John: Is part of the environment. Exactly. And, that's part of the deal. You can't just come out ... if you are a messaging a crisis, and all you're thinking about is yourself, and how you're receiving it, or what's going to happen, you got a problem. You got to think about, this is the public. This is how you got to treat them. This is how they do it. So-
Mark: So, I think you want to talk about cognitive bias, right?
John: So, cognitive bias, one of the big ones that we're talking about right now, is the negativity bias. And, there's a bunch of stats, and I'm not going to quote it because half of them will change tomorrow, but we are so bias towards negative news, and negative information. I can tell you dozens and dozens of good things and I tell you one negative thing and you cannot get off the negative thing. People do it to themselves every day. It's bad. If I go through a whole list of-
Mark: That's one of the conditions we're fighting against as a communicator.
John: That's a bias. That's a cognitive bias that we deal with. We have another one, called the band wagon bias. So, Robert Cialdini in his great book, Influence, talks about social proof. One of the things in social proof is that if others think something's good or bad, we will too. And, when there's a lot of others, we'll believe it more. It's not just that someone thinks it's bad. A bigger group of people thinks it's bad, and if they're similar to us, that creates a bias.
Mark: And what has changed now, to that exact point, is when I see how many comments or how many shares, or how many retweets there were, gives me this false sense of importance of that ... oh, that must be really important because it got shared so much.
John: Right. And it also, "Wow, that must be bad."
Mark: So is there anything else around the brain we need to understand? There's a few other things I want to talk about.
John: Yeah. Let's jump up. But what I want to say is, be aware of this. Be aware that people are living in a different state and number one, be aware that you are, so figure out how to turn it off, because it will bias how you write and respond to a crisis. You may over-respond.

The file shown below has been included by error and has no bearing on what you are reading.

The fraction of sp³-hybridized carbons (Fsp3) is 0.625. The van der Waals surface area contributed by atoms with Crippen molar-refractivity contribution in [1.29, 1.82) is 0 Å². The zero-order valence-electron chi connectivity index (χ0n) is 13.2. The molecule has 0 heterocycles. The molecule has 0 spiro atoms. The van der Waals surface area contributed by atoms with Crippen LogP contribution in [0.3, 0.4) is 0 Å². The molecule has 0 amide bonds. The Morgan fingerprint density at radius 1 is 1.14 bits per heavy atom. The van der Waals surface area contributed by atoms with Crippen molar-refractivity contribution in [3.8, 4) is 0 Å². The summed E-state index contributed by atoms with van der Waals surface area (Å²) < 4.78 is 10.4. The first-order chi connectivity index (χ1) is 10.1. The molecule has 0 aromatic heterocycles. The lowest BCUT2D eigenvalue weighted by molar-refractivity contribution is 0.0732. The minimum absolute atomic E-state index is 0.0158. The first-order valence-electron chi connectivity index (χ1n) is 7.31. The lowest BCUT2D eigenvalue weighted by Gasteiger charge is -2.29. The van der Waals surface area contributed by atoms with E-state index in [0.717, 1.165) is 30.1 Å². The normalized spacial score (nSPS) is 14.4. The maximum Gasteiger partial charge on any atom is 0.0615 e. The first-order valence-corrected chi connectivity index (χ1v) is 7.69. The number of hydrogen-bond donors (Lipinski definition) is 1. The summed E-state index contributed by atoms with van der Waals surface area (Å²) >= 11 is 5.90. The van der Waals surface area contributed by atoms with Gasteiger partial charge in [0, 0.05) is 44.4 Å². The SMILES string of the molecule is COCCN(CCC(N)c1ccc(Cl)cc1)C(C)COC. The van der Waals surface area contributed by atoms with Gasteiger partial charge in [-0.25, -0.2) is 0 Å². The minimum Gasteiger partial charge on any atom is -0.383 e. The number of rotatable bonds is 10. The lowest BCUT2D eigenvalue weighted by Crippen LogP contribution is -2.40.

Mark: We've had a few keywords that have come out over the shows that we've done. The one is, empathetic. The other one is being calm. I like the stories about being calm. Those are really good.
John: I guess the main thing when we're dealing with this is immediate danger. I always like to say it's like a tiger coming through. Next to you. So, it's like a tiger come through. And, the tiger comes through. You watch the tiger and the tiger wanders on to some other mesa and is going to deal with something else. So, with probable danger, we’ve got to learn how to make the tiger go away. That's part of our job. Make the tiger go away. So how do we make this one fear go away so it doesn't do it. That's all about a message, and that's something that we're going to have to dig into in one of these programs. I think we're going to talk about this someday.
Mark: We're absolutely going to talk about that.
John: That's a good idea.
Mark: We talked earlier about identifying the crisis and we get back to this ... the notion of the premortem, when we think about what we're facing. We had promised the audience a deeper dive into it. I want to talk about the ... you called them the three categories of crisis.